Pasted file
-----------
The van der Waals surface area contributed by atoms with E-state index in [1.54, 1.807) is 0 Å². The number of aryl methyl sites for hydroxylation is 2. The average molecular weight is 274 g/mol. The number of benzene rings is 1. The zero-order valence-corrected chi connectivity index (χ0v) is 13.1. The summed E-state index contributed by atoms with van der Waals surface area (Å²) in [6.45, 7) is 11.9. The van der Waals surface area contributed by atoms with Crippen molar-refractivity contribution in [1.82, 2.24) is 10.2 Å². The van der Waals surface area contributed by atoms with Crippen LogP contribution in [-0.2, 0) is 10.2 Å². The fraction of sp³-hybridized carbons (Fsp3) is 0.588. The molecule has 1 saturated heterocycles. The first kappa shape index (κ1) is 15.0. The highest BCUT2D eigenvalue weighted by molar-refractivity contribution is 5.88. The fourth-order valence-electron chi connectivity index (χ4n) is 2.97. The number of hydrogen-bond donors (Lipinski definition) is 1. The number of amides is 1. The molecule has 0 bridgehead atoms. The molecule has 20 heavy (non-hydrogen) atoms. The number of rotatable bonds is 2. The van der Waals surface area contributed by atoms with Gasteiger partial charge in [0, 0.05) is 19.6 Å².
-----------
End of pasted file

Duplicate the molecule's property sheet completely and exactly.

The van der Waals surface area contributed by atoms with E-state index in [1.54, 1.807) is 0 Å². The number of aryl methyl sites for hydroxylation is 2. The average molecular weight is 274 g/mol. The number of benzene rings is 1. The zero-order valence-corrected chi connectivity index (χ0v) is 13.1. The summed E-state index contributed by atoms with van der Waals surface area (Å²) in [6.45, 7) is 11.9. The van der Waals surface area contributed by atoms with Crippen molar-refractivity contribution in [1.82, 2.24) is 10.2 Å². The van der Waals surface area contributed by atoms with Crippen LogP contribution in [-0.2, 0) is 10.2 Å². The fraction of sp³-hybridized carbons (Fsp3) is 0.588. The molecule has 1 saturated heterocycles. The first kappa shape index (κ1) is 15.0. The highest BCUT2D eigenvalue weighted by molar-refractivity contribution is 5.88. The fourth-order valence-electron chi connectivity index (χ4n) is 2.97. The number of hydrogen-bond donors (Lipinski definition) is 1. The number of amides is 1. The molecule has 0 bridgehead atoms. The molecule has 20 heavy (non-hydrogen) atoms. The number of rotatable bonds is 2. The van der Waals surface area contributed by atoms with Gasteiger partial charge in [0, 0.05) is 19.6 Å².